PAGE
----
http://bit.ly/JmrZQG Christianity Today “Why Churches Shouldn’t Push Contraceptives to Their Singles.” Matthew Lee Anderson, posted 4/25/2012 10:46 AM

Gabe Lyons’ website http://bit.ly/JbfF8e

 

5 Comments

Filed under Bible Teaching, History, Uncategorized

5 responses to “A Christian Continuum

  1. Pingback: List of Blog Entries by Subject (The same blog post may appear under multiple categories) | Elk Jerky for the Soul

  2. Traci B

    To assume a single Christian will fall to sexual temptation is both ludicrous and insulting to those of us who abstain. I’ve been single and celibate for over 20 years. How? I’m praying and waiting for God’s match for me instead of chasing after something that looks good but leads to heartbreak or worse.

    Why? Because in the year before I committed my life to Jesus, I went there, did that – and I mean all of it. Chased after a relationship with a man, had unprotected sex, got pregnant and made the utterly wrong choice to abort when I was eight weeks along. Now, my heart breaks all over again each year at Mother’s Day. I know God has forgiven me; I know my daughter in heaven has forgiven me (the Lord blessed me with the knowledge of her gender through a vision, and He allowed me the grace of naming her); and I’ve forgiven myself. Still, the regret is always there, and the day we celebrate mothers continues to be difficult for me 25 years later.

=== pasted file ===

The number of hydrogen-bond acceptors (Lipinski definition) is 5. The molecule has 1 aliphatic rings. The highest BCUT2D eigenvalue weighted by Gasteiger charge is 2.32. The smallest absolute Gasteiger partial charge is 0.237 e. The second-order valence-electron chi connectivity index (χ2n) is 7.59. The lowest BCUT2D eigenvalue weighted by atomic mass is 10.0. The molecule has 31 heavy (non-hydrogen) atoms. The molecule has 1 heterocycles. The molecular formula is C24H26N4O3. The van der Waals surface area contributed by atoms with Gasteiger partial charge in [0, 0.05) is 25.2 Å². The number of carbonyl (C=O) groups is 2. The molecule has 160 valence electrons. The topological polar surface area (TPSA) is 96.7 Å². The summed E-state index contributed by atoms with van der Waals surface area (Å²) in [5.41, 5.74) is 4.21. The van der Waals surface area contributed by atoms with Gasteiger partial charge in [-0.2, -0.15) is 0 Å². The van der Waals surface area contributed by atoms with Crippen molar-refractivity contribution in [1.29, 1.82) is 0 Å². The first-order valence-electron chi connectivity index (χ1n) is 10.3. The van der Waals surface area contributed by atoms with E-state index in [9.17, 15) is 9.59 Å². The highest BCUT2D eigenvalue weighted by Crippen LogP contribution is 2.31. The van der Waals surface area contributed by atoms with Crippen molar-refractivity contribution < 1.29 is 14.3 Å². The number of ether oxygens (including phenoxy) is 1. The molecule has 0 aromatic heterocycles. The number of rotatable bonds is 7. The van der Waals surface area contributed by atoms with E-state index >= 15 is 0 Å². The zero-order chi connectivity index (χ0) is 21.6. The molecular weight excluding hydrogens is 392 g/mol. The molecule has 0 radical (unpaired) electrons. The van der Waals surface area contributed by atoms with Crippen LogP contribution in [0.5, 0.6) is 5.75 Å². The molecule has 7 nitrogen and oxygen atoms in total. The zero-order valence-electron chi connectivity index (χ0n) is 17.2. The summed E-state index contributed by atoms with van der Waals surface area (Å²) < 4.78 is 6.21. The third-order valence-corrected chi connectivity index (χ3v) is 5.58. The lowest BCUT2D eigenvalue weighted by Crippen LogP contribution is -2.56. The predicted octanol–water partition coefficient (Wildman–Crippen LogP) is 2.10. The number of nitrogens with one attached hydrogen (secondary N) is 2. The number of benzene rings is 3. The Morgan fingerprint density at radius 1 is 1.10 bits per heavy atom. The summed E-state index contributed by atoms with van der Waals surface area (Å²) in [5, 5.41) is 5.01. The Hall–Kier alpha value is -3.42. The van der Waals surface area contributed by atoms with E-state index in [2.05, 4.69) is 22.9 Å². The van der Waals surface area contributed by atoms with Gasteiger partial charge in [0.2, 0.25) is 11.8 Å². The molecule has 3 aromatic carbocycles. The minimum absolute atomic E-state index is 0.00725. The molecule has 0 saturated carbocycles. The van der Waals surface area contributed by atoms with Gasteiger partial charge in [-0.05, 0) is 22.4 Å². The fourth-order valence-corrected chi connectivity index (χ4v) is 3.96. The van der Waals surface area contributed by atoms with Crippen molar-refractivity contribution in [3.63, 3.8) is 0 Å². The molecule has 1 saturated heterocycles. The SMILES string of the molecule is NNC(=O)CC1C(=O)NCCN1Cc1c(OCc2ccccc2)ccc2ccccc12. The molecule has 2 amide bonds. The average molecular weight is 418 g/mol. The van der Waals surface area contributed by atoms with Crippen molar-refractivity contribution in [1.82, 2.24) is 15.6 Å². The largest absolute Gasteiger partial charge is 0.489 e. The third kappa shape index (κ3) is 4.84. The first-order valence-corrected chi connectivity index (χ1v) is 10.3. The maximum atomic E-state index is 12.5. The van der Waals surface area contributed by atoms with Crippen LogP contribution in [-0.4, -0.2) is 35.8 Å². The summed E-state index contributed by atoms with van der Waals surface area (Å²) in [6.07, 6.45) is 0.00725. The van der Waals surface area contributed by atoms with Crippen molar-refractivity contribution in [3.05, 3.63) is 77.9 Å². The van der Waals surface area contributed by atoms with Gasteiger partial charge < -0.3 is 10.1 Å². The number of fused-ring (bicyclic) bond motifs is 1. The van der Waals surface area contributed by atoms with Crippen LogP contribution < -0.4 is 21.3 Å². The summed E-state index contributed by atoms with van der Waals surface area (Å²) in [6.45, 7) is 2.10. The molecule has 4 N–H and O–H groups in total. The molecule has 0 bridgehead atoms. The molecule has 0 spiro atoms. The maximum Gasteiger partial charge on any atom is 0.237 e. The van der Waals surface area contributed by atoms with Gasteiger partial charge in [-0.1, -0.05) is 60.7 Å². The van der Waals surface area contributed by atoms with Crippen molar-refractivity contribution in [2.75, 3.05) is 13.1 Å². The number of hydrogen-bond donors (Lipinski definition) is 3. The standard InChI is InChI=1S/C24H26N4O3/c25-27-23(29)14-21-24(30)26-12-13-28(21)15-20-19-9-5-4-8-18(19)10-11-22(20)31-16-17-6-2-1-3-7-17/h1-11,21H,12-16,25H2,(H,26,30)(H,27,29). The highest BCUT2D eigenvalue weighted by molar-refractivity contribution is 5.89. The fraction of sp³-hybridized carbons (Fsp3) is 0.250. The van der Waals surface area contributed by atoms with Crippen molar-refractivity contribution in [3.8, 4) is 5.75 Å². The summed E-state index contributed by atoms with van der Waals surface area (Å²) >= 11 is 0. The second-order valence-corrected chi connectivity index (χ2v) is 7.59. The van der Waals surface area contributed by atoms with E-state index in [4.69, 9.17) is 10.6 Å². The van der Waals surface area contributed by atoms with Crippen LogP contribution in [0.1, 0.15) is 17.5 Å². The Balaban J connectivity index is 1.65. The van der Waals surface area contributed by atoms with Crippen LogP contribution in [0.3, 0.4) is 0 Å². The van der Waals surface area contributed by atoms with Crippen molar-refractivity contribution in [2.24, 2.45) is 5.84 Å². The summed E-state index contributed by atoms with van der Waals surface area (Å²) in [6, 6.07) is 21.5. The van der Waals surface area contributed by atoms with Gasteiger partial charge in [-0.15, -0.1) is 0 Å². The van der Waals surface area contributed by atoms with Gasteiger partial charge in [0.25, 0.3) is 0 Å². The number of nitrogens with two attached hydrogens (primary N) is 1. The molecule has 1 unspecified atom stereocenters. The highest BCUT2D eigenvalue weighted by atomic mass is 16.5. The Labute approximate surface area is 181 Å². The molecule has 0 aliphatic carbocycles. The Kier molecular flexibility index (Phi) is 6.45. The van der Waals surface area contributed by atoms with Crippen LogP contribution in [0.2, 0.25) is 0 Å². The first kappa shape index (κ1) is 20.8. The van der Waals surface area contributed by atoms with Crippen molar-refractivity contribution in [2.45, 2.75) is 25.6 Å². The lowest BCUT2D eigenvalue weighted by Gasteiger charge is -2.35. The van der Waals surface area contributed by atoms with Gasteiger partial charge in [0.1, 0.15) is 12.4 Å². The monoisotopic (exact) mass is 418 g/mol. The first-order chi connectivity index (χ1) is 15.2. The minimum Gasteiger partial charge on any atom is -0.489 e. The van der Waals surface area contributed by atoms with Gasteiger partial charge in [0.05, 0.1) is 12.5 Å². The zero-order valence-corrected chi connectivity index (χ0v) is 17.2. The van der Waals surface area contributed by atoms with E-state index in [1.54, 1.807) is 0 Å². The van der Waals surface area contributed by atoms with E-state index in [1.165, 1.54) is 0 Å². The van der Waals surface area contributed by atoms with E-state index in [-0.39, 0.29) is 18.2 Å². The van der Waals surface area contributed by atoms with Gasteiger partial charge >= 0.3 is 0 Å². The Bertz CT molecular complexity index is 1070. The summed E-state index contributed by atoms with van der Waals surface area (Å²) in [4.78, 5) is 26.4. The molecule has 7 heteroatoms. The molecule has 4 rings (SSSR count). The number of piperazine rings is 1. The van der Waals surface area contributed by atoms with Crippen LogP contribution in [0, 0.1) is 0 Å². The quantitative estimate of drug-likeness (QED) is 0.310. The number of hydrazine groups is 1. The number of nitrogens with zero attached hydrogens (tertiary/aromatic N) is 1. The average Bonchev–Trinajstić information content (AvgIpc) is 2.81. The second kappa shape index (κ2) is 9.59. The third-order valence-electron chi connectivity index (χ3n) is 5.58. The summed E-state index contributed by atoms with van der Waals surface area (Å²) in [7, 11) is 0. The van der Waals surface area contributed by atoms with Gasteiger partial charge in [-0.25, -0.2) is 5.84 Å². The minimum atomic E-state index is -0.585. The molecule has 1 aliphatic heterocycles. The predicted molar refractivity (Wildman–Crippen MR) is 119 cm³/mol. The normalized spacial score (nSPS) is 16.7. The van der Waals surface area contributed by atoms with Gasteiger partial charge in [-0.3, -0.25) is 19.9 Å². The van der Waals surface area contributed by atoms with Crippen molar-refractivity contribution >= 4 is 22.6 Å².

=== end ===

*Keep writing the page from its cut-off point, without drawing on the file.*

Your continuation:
Contraceptives as ministry? What a load of hogwash. Truth, spoken in love and walked out, is the only real ministry.

  3. I volunteered at a crisis pregnancy center. You know how many women went through the training and then would drop out and never volunteer because it was simply too heart breaking? At least nineteen out of twenty.
    Imagine if just volunteering to help these people is hard, imagine being in their shoes after society gave them permission to have sex and just chose to ignore the reality that it has consequences. Imagine their surprise when “things didn’t work out as promised”.

    Why is this a problem? Because in theory, birth control and condoms sound good. But sitting across from a tearful twelve-year-old that is pregnant or has a venereal disease is heartbreaking.
    Condoms do not prevent pregnancy, aids, or any of a dozen diseases. Birth control can cause death through thrown blood clots and again, it does fail. Just look at the Yaz lawsuit going on now. Young healthy girls dropping dead from thrown clots.
    Abstinence before marriage is good for society, former fetuses, and women’s health. It’s much better than the alternatives.